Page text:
I am extremely grateful for my host family. They are wonderful people who are extremely patient with me day in and day out. My second morning here, It took me almost an hour to work up the energy and motivation to get out of bed and jump in to the day. Spending every moment of the day immersed in another language is exhausting. It is so difficult. But, it is also rewarding. In one week, I have seen improvements in my communication (which is the area for me that needs the most improvement), along with my vocabulary and written language.image Other aspects of my host family have been extremely rich as well. We have all our meals together (which is yet another opportunity to speak and hear spanish) and have our lunches sent to school with us. I live with one other student from KU, Allison, who will be here until the end of June. I enjoy the family dynamics and my Papá Tica usually spends time every evening patiently talking with me As each day goes by, I notice our conversations go a little deeper in content and my language comes out a little more fluid. As someone who likes to talk, there are times that are difficult. If I can’t say it in español, I can’t say it at all. I struggled in the beginning because my conversations went from being rather complex and detailed to very surface-level and simple. image Those of us from Kansas and some of our classmates traveled to Manuel Antonio this past weekend. It was nice to spend a lot of time with friends and see the beauty of Costa Rica outside of the city. During this trip, I realized when there is a need for spanish, I’m able to make it work and communicate. We had a few bumps in the road, which were all worked out, but I further grew in my confience of navigating the world. image Las montañas outside our hostel. image image La playa de Manuel Antonio. image All I wanted was to climb this rock and get a picture. And the daily downpour begins midway. image image Fam Din! image The National Park was really beautiful. I love nature.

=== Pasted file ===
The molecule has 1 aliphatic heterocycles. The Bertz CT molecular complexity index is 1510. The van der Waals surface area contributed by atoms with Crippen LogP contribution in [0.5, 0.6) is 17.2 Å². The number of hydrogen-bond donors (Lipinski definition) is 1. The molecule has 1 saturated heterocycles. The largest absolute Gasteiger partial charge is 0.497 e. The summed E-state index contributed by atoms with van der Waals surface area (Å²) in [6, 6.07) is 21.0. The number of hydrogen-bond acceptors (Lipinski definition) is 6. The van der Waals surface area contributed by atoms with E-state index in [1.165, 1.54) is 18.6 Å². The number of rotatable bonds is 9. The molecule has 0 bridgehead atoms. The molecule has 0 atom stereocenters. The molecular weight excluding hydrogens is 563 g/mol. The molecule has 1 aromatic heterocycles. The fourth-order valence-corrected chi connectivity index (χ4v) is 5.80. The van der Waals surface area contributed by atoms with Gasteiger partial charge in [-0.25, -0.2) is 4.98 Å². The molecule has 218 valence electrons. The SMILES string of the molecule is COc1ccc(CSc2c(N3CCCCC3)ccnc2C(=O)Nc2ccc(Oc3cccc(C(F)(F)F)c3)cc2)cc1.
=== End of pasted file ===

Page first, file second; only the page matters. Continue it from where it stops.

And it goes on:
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We saw many monos y bebés!